Thursday, January 5, 2012

Cascade Microphones Fat Head II Ribbon Mic: A Review in Pics and Sound

The elusive quest for “warmth”.

I’m a little bored to tears by the insane number of forum threads started by people looking for that “supa warm phat sound yo”. What we’re all looking for is a little texture, a little low frequency distortion, and a little character (inaccuracy).

In the VO world, the first line of attack for achieving this “warmth” is usually tubes. Tube premps, tube microphones, some kind of vintage-y glass bulb SOMEWHERE in our recording chain will warm things up a bit. Recently however, there’s been a renewed interest in other old school methods of audio reproduction. One area gaining a little momentum is the return of the ribbon mic.

It doesn’t get much “older school” than a ribbon. A super thin piece of aluminum is suspended in a magnetic frame. As acoustic vibrations hit the ribbon, the wiggling around the magnet creates the electrical impulse used to carry the audio signal. It’s similar to a dynamic mic, but is a LOT more fragile. That super thin aluminum strip can get torqued by drops or even hard ‘P’ puffs of air. Also, due to the nature of suspending the ribbon, all ribbon mics are figure of eight mics, so you’ll always have to contend with both the front and rear of the mic being live.

The Fat Head II is an inexpensive line of mics from Cascade Microphones. I happened to receive a Fat Head with the optional Lundahl transformer, which is more expensive than the stock microphone, but uses higher quality internals to provide a more even frequency response with less severe high and low frequency roll offs. I wasn’t able to test it side by side a stock Fat Head.

General construction is very attractive. The ribbon is mounted behind a lollipop style mesh grill. The mic body has a satin finish which feels high quality in the hand. It certainly looks the gig, and elicits immediate reactions when people encounter it in the studio. I was so taken with the look of this mic I used it for the top banner of this blog...

It arrived extremely well accessorized. A silver flight case contains a separate wooden box for the mic and double wired shock mount. The Cascade branded microfiber cleaning cloth was a nice touch too.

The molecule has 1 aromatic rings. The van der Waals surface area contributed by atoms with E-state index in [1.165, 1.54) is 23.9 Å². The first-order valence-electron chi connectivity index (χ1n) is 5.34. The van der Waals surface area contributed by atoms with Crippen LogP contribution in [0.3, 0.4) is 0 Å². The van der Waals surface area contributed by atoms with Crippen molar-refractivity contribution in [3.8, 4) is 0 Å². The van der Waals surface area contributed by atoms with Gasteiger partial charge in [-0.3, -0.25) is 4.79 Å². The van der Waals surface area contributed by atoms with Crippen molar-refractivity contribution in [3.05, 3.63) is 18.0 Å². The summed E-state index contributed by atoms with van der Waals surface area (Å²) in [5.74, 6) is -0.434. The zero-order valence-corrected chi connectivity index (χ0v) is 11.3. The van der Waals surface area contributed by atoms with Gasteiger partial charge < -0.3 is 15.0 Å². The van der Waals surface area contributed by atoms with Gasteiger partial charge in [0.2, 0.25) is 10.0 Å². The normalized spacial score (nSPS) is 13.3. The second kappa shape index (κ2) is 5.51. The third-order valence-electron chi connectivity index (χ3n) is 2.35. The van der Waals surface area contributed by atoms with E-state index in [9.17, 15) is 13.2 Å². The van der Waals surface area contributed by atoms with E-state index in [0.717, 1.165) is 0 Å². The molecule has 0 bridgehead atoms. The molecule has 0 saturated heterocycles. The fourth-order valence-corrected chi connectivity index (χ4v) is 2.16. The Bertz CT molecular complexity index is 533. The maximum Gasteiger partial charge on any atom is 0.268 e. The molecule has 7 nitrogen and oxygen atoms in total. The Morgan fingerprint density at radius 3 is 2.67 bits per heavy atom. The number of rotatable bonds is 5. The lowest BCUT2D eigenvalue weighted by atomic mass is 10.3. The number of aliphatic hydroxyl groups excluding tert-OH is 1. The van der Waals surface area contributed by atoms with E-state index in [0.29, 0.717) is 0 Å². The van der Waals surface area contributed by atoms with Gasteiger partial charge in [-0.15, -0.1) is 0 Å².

In use, the mic lives up to its name. The sound delivered could certainly be described as “fat”. It’s very sensitive to proximity and placement, and great care needs to be taken in arriving at a good arrangement for a somewhat accurate vocal recording. This is not a mic you crowd. The proximity effect on ribbons can be severe, and working this mic like you might a dynamic will result in muddy recordings. Once you find that sweet spot however, you’ll be treated to a very pleasant sound.

It’s a little hard to describe. In a word it’s smooth. This isn't a mic built for reference grade clinical accuracy. It’s kind of like using a soft focus and sepia filter on a photo. It’s maybe not the “truest” representation of what we’re capturing, but it feels good.

A couple concerns.
Can’t talk about ribbons without mentioning care. These mics are easily affected by bumps and pops. The magnets can pick up stray particles, so you should never let it rest on flat dusty surfaces. It should also never be stored horizontally as gravity will start to pull at the ribbon. Lastly great care must be taken to avoid connecting the mic to a preamp with phantom power engaged. The sudden surge of electricity can cause the ribbon to invert, which will stretch it out and alter the sound of the mic, prolly for the worse. ShinyBox has a video of this happening. It’s not pretty.

The signal coming off a ribbon is super low, so expect to use a REALLY hot preamp (something that can deliver at least 60dB of clean gain, though you’ll probably need more) to capture conversational speaking. You might also want to invest in something like the Cloudlifter CL-1 for two reasons. One, it’ll deliver about 20dB of gain, and two it’ll protect the mic against damage if you ever accidentally connect it with phantom power engaged.

This wont be a mic for everyone. The more extreme we get with effects on recording, the harder it gets to predict whether it will play well with a particular voice. I’d rate this mic as little better than a coin flip. It might sound great. It might sound pretty bad. As such, I can not recommend this mic as a daily driver, but it could be a fantastic companion mic for those times you’re wanting a particular vibe. At $350 it's not too much of a risk for those wanting to expand their mic locker.

Have you been questing for a "fatter" sound? Well, it wont get much "warmer" than this...

Take a listen to my voice on the Fat Head II!

Cascade Microphones - Fat Head II Ribbon Microphone VO Sample by SomeAudioGuy

Thanks to the DIY Ribbon Project for the Ribbon diagram, and Recording Hacks for sending the Fat Head my way!

Help support SomeAudioGuy! Shop for the Fat Head II on Amazon!


  1. Very smoooooth sounding recording .. like you're whispering in one's ear ... nice .. You've got me pretty much sold on the Cloudlifter

  2. great review and recording!
    i'm not sure i understand what, "supa warm phat sound yo" means tho, and what it has to do with microphones.

  3. I recently acquired an original Fat Head and have been quite pleased with vocal recordings on it so far. One note to add about the cloudlifter - I had a Triton Fethead, not a CL, but in addition to protecting ribbons from phantom power, both Cloudlifter and Fethead actually require phantom in order to function. Thanks for the great site!